I am going to work on being more positive and supportive of her, even when she seems unfair.
Thank you again for helping me!
I have been in retail management for over 20 years. I am now a co-manager and love the position.
Recently our DM moved the store managers around and we now have a new manager. She is nice to your face, but stabs you in the back.
She is a good manager with respect to merchandising, but no personality for people. I have customers tell me they won’t shop here anymore because of her.
Her reputation proceeds her, as her last store team did not like her. Our DM has been told by many of the employees about her, but to no avail.
We have had 5 employees quit because of her attitude towards them, and her turnover at her last store was 30 employees.
She is causing much stress for the rest of us, so much so that we look forward to when she is off!
She treats us as if we don’t know what we are doing, and we are all seasoned employees.
She is always looking to see what we are doing and watching us when we ring out the customers.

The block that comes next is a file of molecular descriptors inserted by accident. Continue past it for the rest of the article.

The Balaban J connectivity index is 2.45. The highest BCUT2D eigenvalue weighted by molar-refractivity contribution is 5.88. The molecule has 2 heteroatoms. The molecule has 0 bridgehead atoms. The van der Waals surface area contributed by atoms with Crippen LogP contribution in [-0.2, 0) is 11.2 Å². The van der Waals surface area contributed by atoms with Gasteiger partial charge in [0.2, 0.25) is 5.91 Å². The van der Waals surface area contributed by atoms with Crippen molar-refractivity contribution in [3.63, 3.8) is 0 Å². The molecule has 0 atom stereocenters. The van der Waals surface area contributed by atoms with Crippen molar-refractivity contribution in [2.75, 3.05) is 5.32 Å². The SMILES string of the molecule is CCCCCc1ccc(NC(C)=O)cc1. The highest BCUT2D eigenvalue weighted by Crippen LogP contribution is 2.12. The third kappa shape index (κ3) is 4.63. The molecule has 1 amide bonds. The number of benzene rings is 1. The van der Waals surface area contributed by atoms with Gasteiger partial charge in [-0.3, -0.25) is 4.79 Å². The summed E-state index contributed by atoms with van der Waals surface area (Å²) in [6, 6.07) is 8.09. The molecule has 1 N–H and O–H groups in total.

She recently told our DM that her and one other employee are doing all the work and the rest of us are ‘cruising’!
I have talked with him about the situation, and his response was that she butted heads with another co-manager, but when they parted company they cried like they were best friends!
What should we do about her, since no one believes the team? Should we go to the Regional Manager?
Holding the last of the team together!
Thanks for writing!
You are involved in a very sensitive and unproductive situation.
I’d say you have three options.
1) Discuss the situation with the Manager and try to come up with a solution that works for the whole team, including her.
During that conversation let her know that you would like to get the District Manager and the Regional Manager involved if the two of you can’t come up with a workable solution.